We've asked the experts to explain how much sleep teenagers need, so you can help your children get the right amount of shut-eye.
You might know how much sleep you need (though, as a parent, you're lucky if you get it) and remember your newborn's sleep schedule like the back of your hand, but working out how much sleep your teenager needs is a whole new challenge. Sure, you no longer have to worry about your baby waking at 5am, but teenagers have a tendency to stay up until the small hours, leaving them groggy in the morning before school. It might not make sense to you, but actually, there's a reason why so many young people have this sleep pattern.
Dr Lindsay Browning, psychologist, neuroscientist and sleep expert at And So To Bed, explains, "Teenagers often get much less sleep than they need. This may be because they have far too many distractions such as phones or TV, overscheduled daily routines, and sometimes little supervision. Also, important changes happen to teenagers' circadian rhythm, making them more likely to have sleep loss."
We've spoken to Dr Lindsay and other sleep experts to find out exactly how much sleep teenagers need, as well as some top tips to help your teen get the right amount of shut-eye.
How much sleep do teenagers need?
Dr Lindsay Browning advises that teenagers need between eight and 10 hours of sleep each night. NHS GP and Time4Sleep sleep expert Dr Hana Patel agrees: "Sleep research suggests that a teenager needs between eight and 10 hours of sleep every night, so slightly more than an adult or younger child requires."
She adds, "Anything over eight to 10 hours of sleep for teens could be considered excessive and may cause daytime sleepiness, which can negatively affect interpersonal relationships, extracurricular activities, general health and, for older teens, driving too." However, most adolescents only get about 6.5 to 7.5 hours of sleep per night, and some get even less, explains Dr Hana. Between school, homework, extracurricular activities and, for some, a part-time job too, teenagers are stretched pretty thin, so it's not surprising they need a lot of sleep. But there are actually several developmental reasons why teenagers need more sleep than other age groups.
Why is sleep important for teenagers?
Teenagers need plenty of sleep in order to support their rapid physical, intellectual, and emotional development during this stage in their life. Max Kirsten, resident sleep expert for Panda London, explains some of the reasons why adequate sleep is crucial for teenagers:
- Physical growth and development: During adolescence, teenagers experience significant physical growth and development, and sleep is essential for the release of growth hormones.
- Cognitive functioning: Sleep is crucial for cognitive functions such as memory consolidation, problem-solving, and overall mental alertness. Lack of sleep can affect concentration and academic performance.
- Emotional wellbeing: Adequate sleep is linked to emotional regulation and mood stability. Insufficient sleep can contribute to irritability, mood swings, and an increased risk of developing mental health issues.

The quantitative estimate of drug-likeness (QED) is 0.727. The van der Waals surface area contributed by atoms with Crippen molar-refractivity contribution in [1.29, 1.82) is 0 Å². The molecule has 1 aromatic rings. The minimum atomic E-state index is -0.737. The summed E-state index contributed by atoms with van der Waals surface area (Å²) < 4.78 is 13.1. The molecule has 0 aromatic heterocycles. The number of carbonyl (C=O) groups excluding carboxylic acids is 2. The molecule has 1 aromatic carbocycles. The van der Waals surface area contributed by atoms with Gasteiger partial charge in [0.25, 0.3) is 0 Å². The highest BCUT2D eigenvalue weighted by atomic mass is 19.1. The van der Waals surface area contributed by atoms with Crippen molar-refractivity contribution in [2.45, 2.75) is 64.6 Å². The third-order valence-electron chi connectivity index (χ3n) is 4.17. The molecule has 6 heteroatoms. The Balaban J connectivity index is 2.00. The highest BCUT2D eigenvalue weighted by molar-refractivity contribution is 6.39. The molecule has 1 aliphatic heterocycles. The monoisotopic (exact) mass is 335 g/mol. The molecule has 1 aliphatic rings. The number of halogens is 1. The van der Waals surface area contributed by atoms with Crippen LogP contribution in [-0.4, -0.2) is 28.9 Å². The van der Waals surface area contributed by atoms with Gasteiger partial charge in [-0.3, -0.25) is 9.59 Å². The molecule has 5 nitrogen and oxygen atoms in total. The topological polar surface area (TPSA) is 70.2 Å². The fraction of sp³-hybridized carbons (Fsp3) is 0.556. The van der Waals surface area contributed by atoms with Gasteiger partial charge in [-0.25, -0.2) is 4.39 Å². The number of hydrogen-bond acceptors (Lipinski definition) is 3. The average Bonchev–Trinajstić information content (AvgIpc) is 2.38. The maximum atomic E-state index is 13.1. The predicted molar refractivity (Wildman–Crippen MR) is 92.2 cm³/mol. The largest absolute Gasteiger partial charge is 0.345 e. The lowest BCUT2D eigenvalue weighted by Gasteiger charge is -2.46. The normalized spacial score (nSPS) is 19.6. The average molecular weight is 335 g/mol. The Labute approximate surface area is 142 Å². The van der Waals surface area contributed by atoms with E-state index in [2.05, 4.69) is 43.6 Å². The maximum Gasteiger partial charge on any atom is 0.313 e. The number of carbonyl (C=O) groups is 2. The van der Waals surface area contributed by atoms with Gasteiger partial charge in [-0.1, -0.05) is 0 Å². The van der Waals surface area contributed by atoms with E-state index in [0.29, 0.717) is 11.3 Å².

- Immune system support: Sleep plays a vital role in supporting the immune system, helping the body fight off illnesses and infections.
If you're worried your teenager is getting too little or too much sleep, Dr Hana shares some of the signs and symptoms: difficulty concentrating, hyperactivity, mood and behavioural problems, fatigue and metabolic changes like rapid weight gain and diabetes. Sometimes teens may also complain of symptoms like headaches and migraines.
What time should teenagers go to bed?
Teenagers don't necessarily need a strict bedtime, as long as they're getting enough sleep. What time they should head off to bed depends on their lifestyle, including what time they need to get up in the morning. As sleep expert Max explains: "The optimal bedtime for teenagers can vary based on individual needs and lifestyle factors, but generally teenagers should aim to go to bed early enough to get the recommended eight to 10 hours of sleep before waking up for school or other commitments."
This means that if your teen has to get up at 7.30am to make it to school on time, they should be in bed by 11.30pm at the latest, which is eight hours beforehand. However, it's not quite so straightforward, as psychologist and neuroscientist Dr Lindsay explains: "When children reach their teenage years, their circadian rhythm (which is their internal 24-hour clock) starts to change to move later. This change makes them produce melatonin (the sleep hormone) later than in younger children and in adults," she says.
"This is why teenagers can be perceived as 'lazy' when they sleep in until noon. In teenagers, their circadian rhythm actually changes to make them want to go to bed much later (which is why they may want to stay up until say one or 2am) and then, they may sleep in until 10 or 11am to get enough sleep."